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10.05.2007 Business & Finance

Businessman locks up GIHOC subsidiary factory

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The agents of Jean Hanna Assi, a Lebanese, yesterday locked up the factory and warehouses of GIHOC Refrigeration and Household Products Limited, apparently to effect a Supreme Court ruling.

The lock-up was undertaken in spite of a motion for stay of execution filed by GIHOC Refrigeration and Household Products Limited against the Supreme Court's ruling that the land on which the company is situated at North Industrial Area in Accra, and its property be returned to Jean Assi.

About 40 workers in the factory were sent out before the premises was locked up with padlocks.

The company filed the motion for stay of execution last Monday May 7.

The Supreme Court on April 7, in a six-to-one majority granted Mr Assi's application for judicial review that sought to ask for an order for the title to the land in dispute and recovery of possession.

Not satisfied with the decision of the court, the GIHOC filed the motion pending trial to restrain Mr Assi from executing or enforcing the Supreme Court's judgment concerning Plot 129, Ring Road Industrial Area in Accra.

GIHOC, state-owned company wants a declaration that the judgment given by the High Court on June 4, 2003 and subsequently affirmed by the Court of Appeal and the Supreme Court to the effect that GIHOC was on the disputed land as Mr Assi's licensee and therefore its possession did not amount to adverse possession was still a nullity and the Supreme Court should not have considered that.

They also want a declaration that "all orders, reliefs or benefits granted to Mr Assi on the basis that GIHOC was or is Mr Assi's licensee on the disputed land, are also a nullity and have no legal force."

Furthermore, they want an order to set aside the said judgment together with all declarations, orders, reliefs and benefits granted Mr Assi and an order of perpetual injunction to restrain him from enforcing the said judgment and reliefs granted to him by the courts in that suit.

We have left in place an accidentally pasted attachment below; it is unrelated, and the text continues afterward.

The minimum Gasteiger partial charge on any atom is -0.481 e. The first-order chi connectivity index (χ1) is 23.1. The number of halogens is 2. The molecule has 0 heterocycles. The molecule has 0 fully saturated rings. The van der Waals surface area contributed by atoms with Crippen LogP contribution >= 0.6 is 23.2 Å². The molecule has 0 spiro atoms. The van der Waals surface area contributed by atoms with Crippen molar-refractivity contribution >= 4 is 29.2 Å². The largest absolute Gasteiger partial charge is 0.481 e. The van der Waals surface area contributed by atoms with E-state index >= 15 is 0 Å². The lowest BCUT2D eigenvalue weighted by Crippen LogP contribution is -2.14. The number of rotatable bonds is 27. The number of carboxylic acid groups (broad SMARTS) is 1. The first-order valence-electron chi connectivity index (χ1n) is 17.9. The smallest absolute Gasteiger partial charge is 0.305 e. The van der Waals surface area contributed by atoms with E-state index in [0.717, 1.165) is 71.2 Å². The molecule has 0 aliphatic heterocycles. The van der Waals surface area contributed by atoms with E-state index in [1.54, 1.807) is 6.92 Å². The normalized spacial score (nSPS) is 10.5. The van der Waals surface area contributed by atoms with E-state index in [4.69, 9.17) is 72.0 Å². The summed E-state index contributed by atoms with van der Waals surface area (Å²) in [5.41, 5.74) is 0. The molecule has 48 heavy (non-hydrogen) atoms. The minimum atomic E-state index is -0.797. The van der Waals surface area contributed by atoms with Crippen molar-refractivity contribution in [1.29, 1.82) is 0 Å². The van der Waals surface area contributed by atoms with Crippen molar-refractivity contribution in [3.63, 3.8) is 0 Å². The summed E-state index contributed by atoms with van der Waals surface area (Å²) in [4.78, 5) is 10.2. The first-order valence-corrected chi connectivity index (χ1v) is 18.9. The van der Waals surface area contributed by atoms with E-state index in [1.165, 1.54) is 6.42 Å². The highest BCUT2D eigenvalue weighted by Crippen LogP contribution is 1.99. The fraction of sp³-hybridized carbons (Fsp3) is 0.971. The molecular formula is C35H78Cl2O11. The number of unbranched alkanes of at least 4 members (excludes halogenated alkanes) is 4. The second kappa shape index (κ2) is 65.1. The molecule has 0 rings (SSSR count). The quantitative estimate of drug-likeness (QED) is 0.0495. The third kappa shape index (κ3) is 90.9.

In their statement of claim, GIHOC said in 1982, the PNDC government confiscated General Cold Industry Limited, managed by Mr Assi, and handed it over to GIHOC to operate as one of its subsidiaries.

"The defendant was at all material times leasehold owner of the disputed land and had by virtue of his interest in the control of the company been operating its business on that plot," they said.

Mr Assi in 1997, instituted a legal action at the High Court against GIHOC to eject them on the grounds that GIHOC was a trespasser but at that time, General Cold Industrial Limited had long been changed to GIHOC Refrigeration and Household Products Limited and it became statute barred so Mr Assi discontinued the case.

GIHOC in 2000 instituted a fresh action at the High Court against Assi for a declaration that GIHOC's title to the plot had been extinguished by adverse possession of GIHOC from 1982 to 2000.

GIHOC argued that Mr Assi had become a trespasser on the plot when it was confiscated in 1982 and since they had possessed the plot for more than 12 years, Mr Assi's title to the plot had been extinguished and they had acquired the plot as the new owner by adverse possession.

The High Court, presided over by Justice Anthony K. Abada dismissed GIHOC's action on the basis that its possession was with the licence of the government and so it did not amount to adverse possession.

GIHOC appealed against the High Court's decision at the Court of Appeal where the second highest court on April 15, 2005 agreed with the trial court that GIHOC's possession was not adverse but however set aside the order for recovery of possession.

GIHOC again appealed at the Supreme Court and in its judgment on February 1, last year, the Supreme Court agreed with the Court of Appeal that GIHOC's possession was non-adverse.

Mr Assi then filed for a judicial review where all his reliefs, including the recovery of possession was granted.

GIHOC contends that "the Supreme Court decision was a nullity because it was based on extraneous matter, namely the licence of the defendant which was not part of the matter which called for decision at the trial court and to the extent that the decision was an extraneous decision which was given in want or excess of jurisdiction in this suit."

Source: The Ghanaian Times

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